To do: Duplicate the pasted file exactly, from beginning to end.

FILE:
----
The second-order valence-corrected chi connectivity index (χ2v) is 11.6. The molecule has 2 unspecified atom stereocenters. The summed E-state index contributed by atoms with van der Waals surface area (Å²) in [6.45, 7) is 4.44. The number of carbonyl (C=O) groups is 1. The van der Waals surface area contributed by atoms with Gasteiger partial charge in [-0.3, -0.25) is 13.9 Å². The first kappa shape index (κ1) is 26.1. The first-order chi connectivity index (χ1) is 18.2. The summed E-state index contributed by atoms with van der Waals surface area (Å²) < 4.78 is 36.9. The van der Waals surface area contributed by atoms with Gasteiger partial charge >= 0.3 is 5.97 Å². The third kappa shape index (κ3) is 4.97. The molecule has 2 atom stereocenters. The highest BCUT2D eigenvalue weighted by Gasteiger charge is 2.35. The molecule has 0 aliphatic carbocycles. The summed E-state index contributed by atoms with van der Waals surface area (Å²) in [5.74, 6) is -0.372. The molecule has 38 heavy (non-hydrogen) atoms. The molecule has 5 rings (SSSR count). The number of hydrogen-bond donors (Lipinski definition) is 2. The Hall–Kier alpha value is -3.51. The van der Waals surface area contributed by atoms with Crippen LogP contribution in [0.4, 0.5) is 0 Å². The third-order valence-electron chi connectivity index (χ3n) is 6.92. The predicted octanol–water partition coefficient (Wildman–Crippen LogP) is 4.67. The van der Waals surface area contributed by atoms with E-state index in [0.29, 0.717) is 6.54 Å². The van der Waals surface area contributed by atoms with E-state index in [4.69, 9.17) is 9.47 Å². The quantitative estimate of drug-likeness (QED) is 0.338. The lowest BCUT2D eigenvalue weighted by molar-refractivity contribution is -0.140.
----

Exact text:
The second-order valence-corrected chi connectivity index (χ2v) is 11.6. The molecule has 2 unspecified atom stereocenters. The summed E-state index contributed by atoms with van der Waals surface area (Å²) in [6.45, 7) is 4.44. The number of carbonyl (C=O) groups is 1. The van der Waals surface area contributed by atoms with Gasteiger partial charge in [-0.3, -0.25) is 13.9 Å². The first kappa shape index (κ1) is 26.1. The first-order chi connectivity index (χ1) is 18.2. The summed E-state index contributed by atoms with van der Waals surface area (Å²) < 4.78 is 36.9. The van der Waals surface area contributed by atoms with Gasteiger partial charge >= 0.3 is 5.97 Å². The third kappa shape index (κ3) is 4.97. The molecule has 2 atom stereocenters. The highest BCUT2D eigenvalue weighted by Gasteiger charge is 2.35. The molecule has 0 aliphatic carbocycles. The summed E-state index contributed by atoms with van der Waals surface area (Å²) in [5.74, 6) is -0.372. The molecule has 38 heavy (non-hydrogen) atoms. The molecule has 5 rings (SSSR count). The number of hydrogen-bond donors (Lipinski definition) is 2. The Hall–Kier alpha value is -3.51. The van der Waals surface area contributed by atoms with Crippen LogP contribution in [0.4, 0.5) is 0 Å². The third-order valence-electron chi connectivity index (χ3n) is 6.92. The predicted octanol–water partition coefficient (Wildman–Crippen LogP) is 4.67. The van der Waals surface area contributed by atoms with E-state index in [0.29, 0.717) is 6.54 Å². The van der Waals surface area contributed by atoms with E-state index in [4.69, 9.17) is 9.47 Å². The quantitative estimate of drug-likeness (QED) is 0.338. The lowest BCUT2D eigenvalue weighted by molar-refractivity contribution is -0.140.